3D printing has fallen off the radar of people who worship shiny new gadgets of late, and this is simply a function of 3D printing falling into the trough of disillusionment. The hype train of 3D printing is stuck on a siding, people are bored, but this is the time that will shape what 3D printing will become for the next ten years. What fascinating news from the 3D printing industry comes to us from CES?

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32C3: 3D Printing on the Moon

How do you resist this talk title? You can’t! [Karsten Becker]’s talk about what kinds of 3D printers you’d use on the moon is a must-see.

[Part-Time Scientists] was a group of 35 people working on a mission to the moon. Then they won the qualifying round in the Google Lunar XPRIZE, got a bunch of money, and partnered with some heavy corporate sponsors, among which is Audi. Now they’ve added eleven full-time employees and updated the name to [PT Scientists]. (They’re taking applications if you’re interested in helping out!)

3d_printing_on_moon-shot0026A really neat part of their planned mission is to land near the Apollo 17 landing site, which will let them check up on the old lunar rover that NASA left up there last time. The science here is that, 45 years on, they hope to learn how all of the various materials that make up the rover have held up over time.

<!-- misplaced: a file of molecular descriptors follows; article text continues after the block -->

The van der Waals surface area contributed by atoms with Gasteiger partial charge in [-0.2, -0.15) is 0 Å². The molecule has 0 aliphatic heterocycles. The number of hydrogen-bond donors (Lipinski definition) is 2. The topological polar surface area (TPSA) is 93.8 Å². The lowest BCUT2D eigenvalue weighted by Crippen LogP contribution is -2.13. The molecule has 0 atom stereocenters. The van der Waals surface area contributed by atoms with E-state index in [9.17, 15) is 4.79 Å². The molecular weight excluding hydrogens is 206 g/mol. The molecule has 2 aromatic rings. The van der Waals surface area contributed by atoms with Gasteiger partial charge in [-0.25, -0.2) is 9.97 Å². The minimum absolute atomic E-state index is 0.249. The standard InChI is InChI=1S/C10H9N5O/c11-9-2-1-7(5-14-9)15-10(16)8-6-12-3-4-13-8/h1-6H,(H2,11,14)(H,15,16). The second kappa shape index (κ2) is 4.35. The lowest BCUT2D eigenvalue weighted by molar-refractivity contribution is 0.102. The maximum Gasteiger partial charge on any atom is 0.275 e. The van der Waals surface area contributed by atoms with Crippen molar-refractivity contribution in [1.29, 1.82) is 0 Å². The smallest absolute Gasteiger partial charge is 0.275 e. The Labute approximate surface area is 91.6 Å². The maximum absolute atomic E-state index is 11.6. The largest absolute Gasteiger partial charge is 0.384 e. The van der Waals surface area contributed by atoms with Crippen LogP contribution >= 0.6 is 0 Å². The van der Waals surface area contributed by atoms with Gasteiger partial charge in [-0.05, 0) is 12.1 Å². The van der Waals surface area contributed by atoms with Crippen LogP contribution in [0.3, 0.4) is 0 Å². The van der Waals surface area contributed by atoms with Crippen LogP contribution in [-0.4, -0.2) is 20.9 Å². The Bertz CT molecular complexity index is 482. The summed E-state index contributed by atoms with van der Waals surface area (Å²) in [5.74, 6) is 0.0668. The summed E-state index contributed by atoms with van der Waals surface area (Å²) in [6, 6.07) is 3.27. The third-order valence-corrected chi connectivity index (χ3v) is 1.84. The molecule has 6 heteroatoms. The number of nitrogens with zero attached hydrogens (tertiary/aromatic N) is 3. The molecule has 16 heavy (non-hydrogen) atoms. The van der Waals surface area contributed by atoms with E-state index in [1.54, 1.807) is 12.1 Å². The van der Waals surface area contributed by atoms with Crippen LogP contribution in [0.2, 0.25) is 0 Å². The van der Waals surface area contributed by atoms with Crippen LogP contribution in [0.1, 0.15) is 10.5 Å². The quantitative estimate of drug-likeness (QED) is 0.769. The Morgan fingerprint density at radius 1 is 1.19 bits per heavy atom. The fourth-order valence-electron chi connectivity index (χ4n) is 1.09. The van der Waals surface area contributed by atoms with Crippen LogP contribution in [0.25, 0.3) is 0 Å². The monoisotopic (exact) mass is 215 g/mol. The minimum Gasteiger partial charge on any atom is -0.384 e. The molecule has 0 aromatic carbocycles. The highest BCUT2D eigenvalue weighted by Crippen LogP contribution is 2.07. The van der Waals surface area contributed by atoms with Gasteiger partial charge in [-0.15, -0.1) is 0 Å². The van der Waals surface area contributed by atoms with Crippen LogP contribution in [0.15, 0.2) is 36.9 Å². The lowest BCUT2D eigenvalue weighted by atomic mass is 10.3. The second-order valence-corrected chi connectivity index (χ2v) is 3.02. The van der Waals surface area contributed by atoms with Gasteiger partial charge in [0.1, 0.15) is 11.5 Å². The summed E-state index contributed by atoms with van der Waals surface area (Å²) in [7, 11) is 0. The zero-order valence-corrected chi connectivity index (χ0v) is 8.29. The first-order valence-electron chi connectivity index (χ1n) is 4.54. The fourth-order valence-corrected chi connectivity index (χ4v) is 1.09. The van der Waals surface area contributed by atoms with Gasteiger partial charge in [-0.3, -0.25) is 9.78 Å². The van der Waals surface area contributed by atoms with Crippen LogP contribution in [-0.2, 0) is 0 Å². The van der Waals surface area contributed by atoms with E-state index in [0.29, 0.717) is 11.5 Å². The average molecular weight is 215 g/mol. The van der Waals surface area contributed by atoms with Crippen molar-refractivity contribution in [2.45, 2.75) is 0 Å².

But the main attraction of their mission is experimental 3D printing using in-situ materials. As [Karsten] says, “3D printing is hard…but we want to do it on the moon anyway.”

3d_printing_on_moon-shot0027One idea is to essentially microwave the lunar regolith (and melt it) . This should work because there’s a decent iron component in the regolith, so if they can heat it up it should fuse. The catch with microwaving is directivity — it’s hard to make fine details. On the plus side, it should be easy to make structures similar to paved roads out of melted regolith. Microwave parts are robust and should hold up to launch, and microwaving is relatively energy efficient, so that’s what they’re going to go for.